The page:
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OpinionPeople and Leadership

Professionalising Army Welfare: Fewer Padres, More Professionals

Our people are being failed by a system which uses Padres as an excuse not to employ welfare professionals.  Whether due to a religious barrier that means some of our people find Padres unapproachable, or by the lack of formal qualifications or ongoing training.  This nettle needs grasping and we must take a serious look at professionalising and modernising our welfare system.  This article will set out the need for change and offer some options which could be explored to provide better support to our people.  It is is designed in part to be provocative and start debate.  There will be other and better options for how we can modernise and improve our welfare support and we should all welcome the discussion.

I have a problem with the way the Army uses Padres.  Not with all Padres.  Indeed some are excellent.  Equally I am not a fanatical secularist who believes all religion should be stripped out of our lives.  My daughter is christened, I was confirmed at Sandhurst and I enjoy my own time in church.

There are ongoing discussions about how we can best structure welfare support at unit level.  It is likely that we will lose some first line welfare support; either the Welfare Warrant Officer, or the Welfare Officer, possibly being replaced by someone from the Army Welfare Service or another form of permanent welfare role.  There are valid reasons for this.  Having someone in place who doesn’t post in and out every few years will be of benefit (this has not been the case with AWS so far but has been used as part of the justification for this change option).  A form of permanent welfare support who knows the local NHS/charity and other support networks would be a great improvement.  Some units have this with Civil Servants in the welfare teams already, but not all do.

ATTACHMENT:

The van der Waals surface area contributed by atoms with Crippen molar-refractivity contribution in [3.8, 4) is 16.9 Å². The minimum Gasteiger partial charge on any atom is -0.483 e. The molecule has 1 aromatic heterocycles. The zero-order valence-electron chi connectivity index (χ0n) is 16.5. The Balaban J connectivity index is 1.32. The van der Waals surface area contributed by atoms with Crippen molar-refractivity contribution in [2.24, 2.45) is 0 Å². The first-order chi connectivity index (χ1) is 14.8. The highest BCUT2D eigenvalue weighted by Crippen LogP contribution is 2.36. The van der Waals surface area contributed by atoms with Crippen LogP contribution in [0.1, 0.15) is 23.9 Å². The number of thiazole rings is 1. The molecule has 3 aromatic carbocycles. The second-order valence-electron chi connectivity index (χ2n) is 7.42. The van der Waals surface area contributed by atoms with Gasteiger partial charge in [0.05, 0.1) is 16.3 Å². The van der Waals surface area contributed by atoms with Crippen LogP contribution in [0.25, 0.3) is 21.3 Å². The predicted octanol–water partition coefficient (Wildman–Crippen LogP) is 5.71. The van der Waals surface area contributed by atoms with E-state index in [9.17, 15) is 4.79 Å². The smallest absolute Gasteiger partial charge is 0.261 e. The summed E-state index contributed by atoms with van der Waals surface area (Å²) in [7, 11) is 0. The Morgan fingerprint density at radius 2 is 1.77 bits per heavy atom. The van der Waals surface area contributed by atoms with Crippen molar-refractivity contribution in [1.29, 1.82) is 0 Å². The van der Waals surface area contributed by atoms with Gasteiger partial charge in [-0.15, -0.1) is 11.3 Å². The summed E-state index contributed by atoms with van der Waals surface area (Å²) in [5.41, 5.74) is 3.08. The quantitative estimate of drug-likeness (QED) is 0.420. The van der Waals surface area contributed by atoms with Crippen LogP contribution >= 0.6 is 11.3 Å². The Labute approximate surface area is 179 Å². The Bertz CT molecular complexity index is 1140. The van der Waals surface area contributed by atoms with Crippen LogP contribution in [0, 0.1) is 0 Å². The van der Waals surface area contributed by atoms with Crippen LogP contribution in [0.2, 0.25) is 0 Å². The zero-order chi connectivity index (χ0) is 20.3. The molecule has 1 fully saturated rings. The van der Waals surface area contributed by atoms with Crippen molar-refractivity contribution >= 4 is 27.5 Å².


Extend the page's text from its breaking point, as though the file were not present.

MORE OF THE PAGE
Additionally, someone who is employed by an external agency rather than coming under the military chain of command should mean that they focus on welfare and not on whether the Commanding Officer (CO) or higher perceive that they are doing a good job.  Sadly, if we are honest with ourselves, I am sure we have all seen times when people put their own career or how they think their Chain of Command (CoC) will react above serving their people.  This is an issue.  But part of this issue is a system which supports this by having most of our welfare teams linked to our annual reporting system – where their careers are subject to their annual reports.  Reform here is separate to this article, but should be seriously considered.

Having said that, the welfare system reforms do not appear to be touching a central part of the Army’s welfare system: Padres.

A Lack of Qualifications

Padres are employed to be part of the welfare support system.  They are “qualified” (and those quotation marks are there for a reason) by virtue of being an ordained minister or an authorised/qualified religious leader with 3 years of pastoral experience.1  They need not to have undertaken any further training in therapy, psychology, mediation, conflict resolution or counselling.  They need not have studied or even been exposed to scenarios around alcohol issues, financial issues, family/relationship issues or drug/substance abuse issues.  They may never have come into contact with people who have eating disorders or mental health problems.  That the Army can accept those shortcomings and still employ them as welfare support, and as Professionally Qualified Officers (PQO) starting on £54,379 a year,2 is baffling.  They are an 18th Century historical nuance that the 21st Century British Army should remove and replace.  Do we think Padres are suitable for the British Army in the 21st Century? Should they be classified as PQOs? …or even Commissioned Officers at all?

Padres Are Needed as they’re Independent from the Chain of Command!

This is an easy myth to bust: they are not independent from the chain of command.  Annual reports for Unit Padres are written by their Commanding Officer.  The myth that a Padre is entirely independent from their chain of command is, sadly, pervasive and simply untrue.  For those that are curious, take a look at JSP 757 Part 2: Guidance for Army Personnel, p. 159-161 where this is set out.  If Padres were truly independent then COs would not be their first reporting officer, and Padre careers would not partly depend on the view of their CO.